Economists have backed plans by the big banks to let home owners impacted by the coronavirus crisis defer mortgage repayments for up to six months.
National Australia Bank, Westpac and ANZ said on Friday that affected home owners could pause repayments for up to six months, pending a three-month review, as part of new support packages for home owners and businesses.
Banks had been offering support to those affected — including up to a three-month deferral of mortgage repayments — under existing financial hardship policies. In addition to extending repayment holidays, the banks announced new fixed-home loan and term deposit rates, among other measures.
Pausing repayments would give a home owner with a $400,000 mortgage access to an additional $11,006 over six months, or $1834 per month, according to NAB.
“These measures will provide significant relief to businesses and home buyers over the next six months as we all deal with this unprecedented situation,” said NAB chief executive Ross McEwan.
ANZ will also cut variable interest rates for mortgages by 0.15 percentage points.
“[It’s] the right thing to do for our existing customers, particularly the significant number of our home loan customers who are self-employed and managing the effects of the COVID-19 crisis on their own businesses,” said ANZ chief executive Shayne Elliott.
Meanwhile Westpac also announced a $10 billion home lending fund to assist more Australians into home ownership.
“This is a once-in-a-lifetime event and a united response by government, regulators and corporate Australia is exactly what we need,” said Westpac Group’s acting chief executive Peter King.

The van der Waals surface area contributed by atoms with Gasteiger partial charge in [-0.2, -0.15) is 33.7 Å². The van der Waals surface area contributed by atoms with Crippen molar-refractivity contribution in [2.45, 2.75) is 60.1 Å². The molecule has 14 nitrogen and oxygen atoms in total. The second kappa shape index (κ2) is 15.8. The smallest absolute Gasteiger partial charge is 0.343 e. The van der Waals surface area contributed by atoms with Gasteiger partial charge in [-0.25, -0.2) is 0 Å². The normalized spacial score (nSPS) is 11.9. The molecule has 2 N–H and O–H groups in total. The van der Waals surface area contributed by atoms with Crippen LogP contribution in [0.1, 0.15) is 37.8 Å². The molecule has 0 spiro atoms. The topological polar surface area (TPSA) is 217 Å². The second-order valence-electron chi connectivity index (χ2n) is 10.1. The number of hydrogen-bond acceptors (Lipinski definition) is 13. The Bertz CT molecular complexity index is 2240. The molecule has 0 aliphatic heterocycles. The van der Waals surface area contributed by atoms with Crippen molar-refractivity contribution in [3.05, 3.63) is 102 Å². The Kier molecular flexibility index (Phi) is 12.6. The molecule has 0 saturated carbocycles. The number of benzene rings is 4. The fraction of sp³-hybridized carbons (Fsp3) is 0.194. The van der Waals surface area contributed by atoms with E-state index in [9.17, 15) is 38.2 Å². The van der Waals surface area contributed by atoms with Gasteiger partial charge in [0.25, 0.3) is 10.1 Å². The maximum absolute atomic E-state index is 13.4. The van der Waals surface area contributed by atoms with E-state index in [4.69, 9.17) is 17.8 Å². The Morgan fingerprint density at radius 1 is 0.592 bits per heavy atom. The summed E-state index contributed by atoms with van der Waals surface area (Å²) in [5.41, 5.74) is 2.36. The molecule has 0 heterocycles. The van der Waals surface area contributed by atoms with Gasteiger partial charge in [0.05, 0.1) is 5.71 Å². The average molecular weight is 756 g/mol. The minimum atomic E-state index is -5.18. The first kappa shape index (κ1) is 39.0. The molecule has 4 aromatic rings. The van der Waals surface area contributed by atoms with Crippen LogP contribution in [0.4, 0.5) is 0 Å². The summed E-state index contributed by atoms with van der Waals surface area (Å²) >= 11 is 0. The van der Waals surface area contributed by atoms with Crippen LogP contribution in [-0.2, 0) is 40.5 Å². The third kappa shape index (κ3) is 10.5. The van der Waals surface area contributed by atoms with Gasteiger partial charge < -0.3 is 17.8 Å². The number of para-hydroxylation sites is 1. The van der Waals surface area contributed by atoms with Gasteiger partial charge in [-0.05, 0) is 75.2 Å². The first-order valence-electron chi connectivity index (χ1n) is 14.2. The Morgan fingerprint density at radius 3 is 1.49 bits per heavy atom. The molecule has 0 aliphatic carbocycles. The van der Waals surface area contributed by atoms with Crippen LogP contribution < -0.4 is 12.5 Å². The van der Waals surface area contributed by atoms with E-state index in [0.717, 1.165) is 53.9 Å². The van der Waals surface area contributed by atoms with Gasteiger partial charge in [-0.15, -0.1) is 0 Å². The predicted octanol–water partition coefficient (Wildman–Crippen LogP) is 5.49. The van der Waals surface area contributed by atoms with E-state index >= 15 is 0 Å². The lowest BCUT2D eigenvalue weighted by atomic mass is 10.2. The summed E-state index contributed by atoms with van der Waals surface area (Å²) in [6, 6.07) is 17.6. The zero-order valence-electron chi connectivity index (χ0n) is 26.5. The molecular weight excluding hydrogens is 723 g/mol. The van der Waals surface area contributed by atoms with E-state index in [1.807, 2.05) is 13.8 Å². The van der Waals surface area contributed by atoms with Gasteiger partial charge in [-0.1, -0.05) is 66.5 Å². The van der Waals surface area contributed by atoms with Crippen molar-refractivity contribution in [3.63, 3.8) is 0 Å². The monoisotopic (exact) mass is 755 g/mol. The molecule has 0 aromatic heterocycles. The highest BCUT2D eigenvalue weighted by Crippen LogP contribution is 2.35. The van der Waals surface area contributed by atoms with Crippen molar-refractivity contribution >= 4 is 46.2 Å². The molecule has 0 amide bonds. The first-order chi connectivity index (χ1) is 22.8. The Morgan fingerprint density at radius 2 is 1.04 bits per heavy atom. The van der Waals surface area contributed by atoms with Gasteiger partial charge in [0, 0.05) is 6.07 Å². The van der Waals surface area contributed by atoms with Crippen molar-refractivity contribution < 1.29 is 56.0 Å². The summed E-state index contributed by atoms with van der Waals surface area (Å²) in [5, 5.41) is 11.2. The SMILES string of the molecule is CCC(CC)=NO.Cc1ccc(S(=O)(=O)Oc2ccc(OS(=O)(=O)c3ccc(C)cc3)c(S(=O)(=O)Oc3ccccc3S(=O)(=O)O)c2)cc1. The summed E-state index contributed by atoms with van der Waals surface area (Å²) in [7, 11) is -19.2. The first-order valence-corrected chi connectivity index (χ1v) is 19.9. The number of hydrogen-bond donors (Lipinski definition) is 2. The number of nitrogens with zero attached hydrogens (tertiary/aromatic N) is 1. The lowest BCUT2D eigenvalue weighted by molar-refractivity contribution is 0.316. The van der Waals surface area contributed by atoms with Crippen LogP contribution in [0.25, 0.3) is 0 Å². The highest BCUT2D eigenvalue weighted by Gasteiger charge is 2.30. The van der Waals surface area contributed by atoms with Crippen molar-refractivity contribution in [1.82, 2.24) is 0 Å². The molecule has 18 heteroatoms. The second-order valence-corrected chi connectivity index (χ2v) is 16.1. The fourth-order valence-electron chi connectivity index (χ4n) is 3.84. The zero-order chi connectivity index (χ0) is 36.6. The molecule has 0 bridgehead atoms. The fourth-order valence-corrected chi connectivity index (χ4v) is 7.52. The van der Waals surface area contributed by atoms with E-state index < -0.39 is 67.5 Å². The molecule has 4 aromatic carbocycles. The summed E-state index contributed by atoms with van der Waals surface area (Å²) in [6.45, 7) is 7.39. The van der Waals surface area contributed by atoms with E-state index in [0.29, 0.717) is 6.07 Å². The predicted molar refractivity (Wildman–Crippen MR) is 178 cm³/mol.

The Commonwealth Bank has not announced new measures at time of writing but is encouraging affected customers to contact the bank to discuss their options.
BIS Oxford Economics chief economist Sarah Hunter said the support measures would help people get through “a big sharp, negative drop that’s not like anything we’ve ever seen”.
“For individuals that were affected, that might have lost their jobs or seen their incomes severely reduced, this is definitely going to help them meet their everyday expenditure … and it means they can spend more [to help the broader economy].”
The support packages follow another rate cut by the Reserve Bank, and come ahead of a second stimulus package by the federal government.
“The banks are stepping in to help as well … as they don’t necessarily want to see people defaulting,” Ms Hunter said.
Domain economist Trent Wiltshire said the measures would help the many people facing tough times in the coming months, but were also important for the banks.
“If unemployment does rise and a lot of people struggle to pay their mortgage … the banks will be putting a lot of property on the market and pushing down prices, they won’t recoup their money … and it won’t help anyone,” he said. “They don’t want to make any economic downturn worse.”
Mr Wiltshire said this combined with further government support would hopefully be enough to enable people to keep paying their mortgage.
“Renters hopefully won’t be forgotten in any support package either,” he added. “General household assistance will be good, but state tenancy laws could be adjusted for a short period of time.
“Landlords may have to be willing to accept reduced or deferred rent. Even if they do decide to evict a tenant, it’s not going to be easy to find a new one.”
Prime Minister Scott Morrison said on Friday that the states and territories had agreed to work on providing relief for tenants, with Western Australia – together with NSW – to create model rules to protect those facing hardship.
Mr Morrison said all Australians, including landlords, had a role to play and would need to make sacrifices in the months ahead to help those enduring real hardship.